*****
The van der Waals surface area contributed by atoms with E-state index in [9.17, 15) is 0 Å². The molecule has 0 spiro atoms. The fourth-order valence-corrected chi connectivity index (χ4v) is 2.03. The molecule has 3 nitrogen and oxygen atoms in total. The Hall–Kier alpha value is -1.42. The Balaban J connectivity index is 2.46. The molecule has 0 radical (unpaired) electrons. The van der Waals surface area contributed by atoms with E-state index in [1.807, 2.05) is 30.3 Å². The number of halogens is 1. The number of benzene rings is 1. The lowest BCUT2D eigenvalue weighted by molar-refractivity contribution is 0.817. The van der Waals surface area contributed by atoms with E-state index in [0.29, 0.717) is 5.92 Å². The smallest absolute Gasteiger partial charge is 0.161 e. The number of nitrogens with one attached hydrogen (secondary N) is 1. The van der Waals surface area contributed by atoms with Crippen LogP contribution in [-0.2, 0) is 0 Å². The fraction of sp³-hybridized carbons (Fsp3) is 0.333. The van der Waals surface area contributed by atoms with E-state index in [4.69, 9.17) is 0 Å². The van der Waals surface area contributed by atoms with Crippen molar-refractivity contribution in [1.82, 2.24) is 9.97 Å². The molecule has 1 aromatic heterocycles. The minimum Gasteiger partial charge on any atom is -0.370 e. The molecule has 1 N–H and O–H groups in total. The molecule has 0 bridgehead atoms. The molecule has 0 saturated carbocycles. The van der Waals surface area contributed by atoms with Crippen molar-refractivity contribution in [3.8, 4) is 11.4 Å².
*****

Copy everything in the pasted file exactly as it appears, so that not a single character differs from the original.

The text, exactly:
The van der Waals surface area contributed by atoms with E-state index in [9.17, 15) is 0 Å². The molecule has 0 spiro atoms. The fourth-order valence-corrected chi connectivity index (χ4v) is 2.03. The molecule has 3 nitrogen and oxygen atoms in total. The Hall–Kier alpha value is -1.42. The Balaban J connectivity index is 2.46. The molecule has 0 radical (unpaired) electrons. The van der Waals surface area contributed by atoms with E-state index in [1.807, 2.05) is 30.3 Å². The number of halogens is 1. The number of benzene rings is 1. The lowest BCUT2D eigenvalue weighted by molar-refractivity contribution is 0.817. The van der Waals surface area contributed by atoms with E-state index in [0.29, 0.717) is 5.92 Å². The smallest absolute Gasteiger partial charge is 0.161 e. The number of nitrogens with one attached hydrogen (secondary N) is 1. The van der Waals surface area contributed by atoms with Crippen LogP contribution in [-0.2, 0) is 0 Å². The fraction of sp³-hybridized carbons (Fsp3) is 0.333. The van der Waals surface area contributed by atoms with E-state index in [4.69, 9.17) is 0 Å². The van der Waals surface area contributed by atoms with Crippen molar-refractivity contribution in [1.82, 2.24) is 9.97 Å². The molecule has 1 aromatic heterocycles. The minimum Gasteiger partial charge on any atom is -0.370 e. The molecule has 1 N–H and O–H groups in total. The molecule has 0 bridgehead atoms. The molecule has 0 saturated carbocycles. The van der Waals surface area contributed by atoms with Crippen molar-refractivity contribution in [3.8, 4) is 11.4 Å².